Such jarring contrasts of character abound in Glee. Finn Hudson (Cory Monteith), the lead singer of the glee club and quarterback of the football team, doesn’t seem to know a hot tub cannot serve as a medium for impregnating his cheerleader girlfriend, Quinn Fabray; meanwhile, his best friend, Puck Puckerman (Mark Salling), who did get Quinn pregnant, is rampaging though the neighborhood sleeping with the “cougar” mothers of his classmates.

There are also politically correct touches. Kurt Hummel (Chris Kolfer), the member of the glee club who likes to dress in black lace, not only “comes out” in the course of the first season but also leads the winless football team to their first victory by teaching them all how to dance. Yet Kurt’s character is not made into a complete caricature: While his achievement on the gridiron is simply silly, the scene where he admits to his blue-collar father his same-sex attraction is quite affecting — and, I might add, realistic.

Not to be outdone, Rachel Berry (Lea Michele), who has the best voice in the cast, is also the most neurotic, having been raised by two homosexual fathers. Rachel eventually discovers that her birth mother is the coach of the rival glee club.

Such is the search for postmodern innocence in Glee — there is too much water under the cultural bridge to directly revive the musical idiom and heritage of the 1940s and 1950s that became second nature to so many baby-boomers. Before Glee, of course, there was Stephen Sondheim, who throughout his career as a composer and lyricist struggled with the same question of how to extend the musical to an audience that no longer believed in the univocal meaning of “I love you.”

We can be grateful to the creators of Glee for making an effort to bring us a popular entertainment with such a high level of singing and dancing. The temptation will be to lose sight of the initial choices that have led to its success and, particularly, the generational breadth of its audience. Just as American Idol has found out the hard way from its plunging ratings, once you start trying to please only the teenagers, the whole enterprise will quickly collapse.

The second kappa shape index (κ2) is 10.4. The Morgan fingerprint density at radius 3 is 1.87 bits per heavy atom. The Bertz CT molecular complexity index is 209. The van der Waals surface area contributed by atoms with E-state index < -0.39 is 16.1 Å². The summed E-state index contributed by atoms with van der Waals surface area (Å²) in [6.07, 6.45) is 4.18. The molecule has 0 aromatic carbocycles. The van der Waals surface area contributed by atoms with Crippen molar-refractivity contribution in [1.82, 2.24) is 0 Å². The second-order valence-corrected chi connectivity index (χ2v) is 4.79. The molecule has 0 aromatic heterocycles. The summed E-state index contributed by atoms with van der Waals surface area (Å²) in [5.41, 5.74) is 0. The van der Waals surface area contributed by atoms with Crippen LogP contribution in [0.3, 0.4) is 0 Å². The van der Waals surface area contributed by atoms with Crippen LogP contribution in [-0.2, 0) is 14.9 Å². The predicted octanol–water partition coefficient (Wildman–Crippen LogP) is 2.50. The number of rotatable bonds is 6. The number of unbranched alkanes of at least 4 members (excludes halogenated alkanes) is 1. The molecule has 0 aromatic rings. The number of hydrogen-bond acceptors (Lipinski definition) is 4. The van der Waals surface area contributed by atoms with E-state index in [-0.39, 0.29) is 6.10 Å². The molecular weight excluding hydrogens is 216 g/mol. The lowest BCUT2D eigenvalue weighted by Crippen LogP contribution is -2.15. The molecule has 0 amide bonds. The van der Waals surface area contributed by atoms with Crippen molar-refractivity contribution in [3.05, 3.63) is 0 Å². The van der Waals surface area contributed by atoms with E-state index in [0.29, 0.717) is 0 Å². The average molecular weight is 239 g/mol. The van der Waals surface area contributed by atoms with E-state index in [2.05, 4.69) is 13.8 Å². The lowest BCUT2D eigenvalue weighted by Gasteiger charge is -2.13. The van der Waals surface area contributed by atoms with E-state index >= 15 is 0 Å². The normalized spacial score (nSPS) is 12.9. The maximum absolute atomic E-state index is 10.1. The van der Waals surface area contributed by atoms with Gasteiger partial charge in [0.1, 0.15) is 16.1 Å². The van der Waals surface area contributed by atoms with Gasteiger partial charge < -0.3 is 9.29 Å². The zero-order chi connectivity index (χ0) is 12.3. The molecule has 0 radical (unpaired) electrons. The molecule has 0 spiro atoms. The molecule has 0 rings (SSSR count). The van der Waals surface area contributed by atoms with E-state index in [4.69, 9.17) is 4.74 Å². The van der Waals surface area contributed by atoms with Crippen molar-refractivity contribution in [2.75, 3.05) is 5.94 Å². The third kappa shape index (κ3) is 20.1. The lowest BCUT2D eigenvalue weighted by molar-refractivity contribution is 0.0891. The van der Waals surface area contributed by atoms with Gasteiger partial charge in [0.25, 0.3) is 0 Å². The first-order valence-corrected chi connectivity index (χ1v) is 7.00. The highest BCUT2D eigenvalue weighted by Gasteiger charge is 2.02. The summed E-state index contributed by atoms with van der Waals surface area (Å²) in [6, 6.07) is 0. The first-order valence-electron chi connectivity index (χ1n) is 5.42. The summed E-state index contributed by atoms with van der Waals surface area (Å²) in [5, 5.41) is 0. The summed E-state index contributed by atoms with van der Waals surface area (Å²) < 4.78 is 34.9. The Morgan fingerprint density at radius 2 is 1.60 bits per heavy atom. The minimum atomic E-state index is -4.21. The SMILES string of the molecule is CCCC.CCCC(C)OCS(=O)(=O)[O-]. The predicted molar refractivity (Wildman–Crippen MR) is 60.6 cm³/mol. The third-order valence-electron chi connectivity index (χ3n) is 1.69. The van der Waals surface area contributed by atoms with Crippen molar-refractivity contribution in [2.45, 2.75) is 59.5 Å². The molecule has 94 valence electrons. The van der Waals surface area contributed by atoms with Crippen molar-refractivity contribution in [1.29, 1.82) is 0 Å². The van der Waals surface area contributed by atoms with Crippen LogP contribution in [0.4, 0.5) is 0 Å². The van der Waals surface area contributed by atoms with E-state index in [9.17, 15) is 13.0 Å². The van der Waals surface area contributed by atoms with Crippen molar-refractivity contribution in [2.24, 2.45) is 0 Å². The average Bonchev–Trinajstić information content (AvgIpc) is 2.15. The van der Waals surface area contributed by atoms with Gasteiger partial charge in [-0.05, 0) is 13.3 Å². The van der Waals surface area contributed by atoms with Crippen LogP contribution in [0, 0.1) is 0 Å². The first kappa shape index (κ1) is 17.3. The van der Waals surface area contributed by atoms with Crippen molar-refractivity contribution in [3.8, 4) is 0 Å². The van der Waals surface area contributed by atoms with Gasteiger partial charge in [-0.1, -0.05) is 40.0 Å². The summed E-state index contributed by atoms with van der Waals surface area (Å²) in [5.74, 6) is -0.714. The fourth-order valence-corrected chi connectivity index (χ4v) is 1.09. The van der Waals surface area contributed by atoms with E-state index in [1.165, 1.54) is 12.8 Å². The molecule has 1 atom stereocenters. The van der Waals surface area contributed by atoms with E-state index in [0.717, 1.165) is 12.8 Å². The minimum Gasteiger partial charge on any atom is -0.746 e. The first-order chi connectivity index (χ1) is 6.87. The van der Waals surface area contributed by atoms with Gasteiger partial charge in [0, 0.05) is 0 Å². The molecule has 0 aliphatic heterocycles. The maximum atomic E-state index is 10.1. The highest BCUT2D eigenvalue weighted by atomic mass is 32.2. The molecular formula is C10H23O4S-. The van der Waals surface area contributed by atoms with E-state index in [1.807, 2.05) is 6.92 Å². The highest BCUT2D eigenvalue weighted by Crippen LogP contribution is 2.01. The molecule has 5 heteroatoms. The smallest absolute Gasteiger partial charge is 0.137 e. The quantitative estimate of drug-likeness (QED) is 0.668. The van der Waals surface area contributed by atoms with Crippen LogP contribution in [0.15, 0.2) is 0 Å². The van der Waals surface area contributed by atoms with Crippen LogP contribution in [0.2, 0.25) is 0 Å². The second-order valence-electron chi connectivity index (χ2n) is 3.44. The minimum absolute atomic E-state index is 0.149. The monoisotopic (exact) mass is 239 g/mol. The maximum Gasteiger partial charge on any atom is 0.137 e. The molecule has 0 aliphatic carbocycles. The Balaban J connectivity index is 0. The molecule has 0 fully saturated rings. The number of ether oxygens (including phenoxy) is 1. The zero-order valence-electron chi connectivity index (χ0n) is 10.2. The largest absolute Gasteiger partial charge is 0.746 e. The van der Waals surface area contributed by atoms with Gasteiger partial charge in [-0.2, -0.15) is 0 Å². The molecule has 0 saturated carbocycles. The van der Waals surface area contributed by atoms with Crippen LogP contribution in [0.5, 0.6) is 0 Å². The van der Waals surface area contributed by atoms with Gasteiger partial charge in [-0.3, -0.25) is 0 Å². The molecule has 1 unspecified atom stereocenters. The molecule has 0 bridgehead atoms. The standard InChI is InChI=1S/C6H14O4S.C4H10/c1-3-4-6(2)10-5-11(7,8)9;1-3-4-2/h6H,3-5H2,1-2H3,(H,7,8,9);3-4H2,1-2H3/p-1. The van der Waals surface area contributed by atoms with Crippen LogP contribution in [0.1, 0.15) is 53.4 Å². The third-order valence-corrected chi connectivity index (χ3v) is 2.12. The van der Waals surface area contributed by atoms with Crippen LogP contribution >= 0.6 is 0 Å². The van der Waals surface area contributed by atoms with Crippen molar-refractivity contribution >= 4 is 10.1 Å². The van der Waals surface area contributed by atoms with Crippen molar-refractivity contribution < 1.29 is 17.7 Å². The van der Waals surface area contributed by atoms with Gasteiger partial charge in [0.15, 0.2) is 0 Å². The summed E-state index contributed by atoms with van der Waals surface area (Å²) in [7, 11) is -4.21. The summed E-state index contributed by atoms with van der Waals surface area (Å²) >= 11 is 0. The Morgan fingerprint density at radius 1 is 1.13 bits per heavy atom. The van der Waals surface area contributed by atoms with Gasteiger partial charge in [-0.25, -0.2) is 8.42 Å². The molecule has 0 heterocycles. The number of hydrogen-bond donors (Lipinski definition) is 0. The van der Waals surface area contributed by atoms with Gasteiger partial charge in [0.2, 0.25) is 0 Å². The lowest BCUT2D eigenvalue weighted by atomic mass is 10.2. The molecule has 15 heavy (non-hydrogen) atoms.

Deal W. Hudson


Deal W. Hudson is ​publisher and editor of The Christian Review and the host of "Church and Culture," a weekly two-hour radio show on the Ave Maria Radio Network.​ Formerly publisher and editor of Crisis Magazine for ten years, his articles and comments have been published widely in publications such as the Wall Street Journal, New York Times, Washington Post, and U.S. News and World Report. He has also appeared on TV and radio news shows such as the O'Reilly Factor, Hannity & Colmes, NBC News, and All Things Considered on National Public Radio. Hudson worked with Karl Rove in coordinating then-Gov. George W. Bush's outreach to Catholic voters in 2000 and 2004. In October 2003, President Bush appointed him a member of the official delegation from the United States to attend the 25th anniversary celebration of John Paul II's papacy. Hudson, a former professor of philosophy for 15 years, is the editor and author of eight books. He tells the story of his conversion from Southern Baptist to Catholic in An American Conversion (Crossroad, 2003), and his latest, Onward, Christian Soldiers: The Growing Political Power of Catholics and Evangelicals in the United States, was published in March 2008. He is married to Theresa Carver Hudson, also a Baptist convert, and they have two children, Hannah and Cyprian who was adopted from Romania in 2001.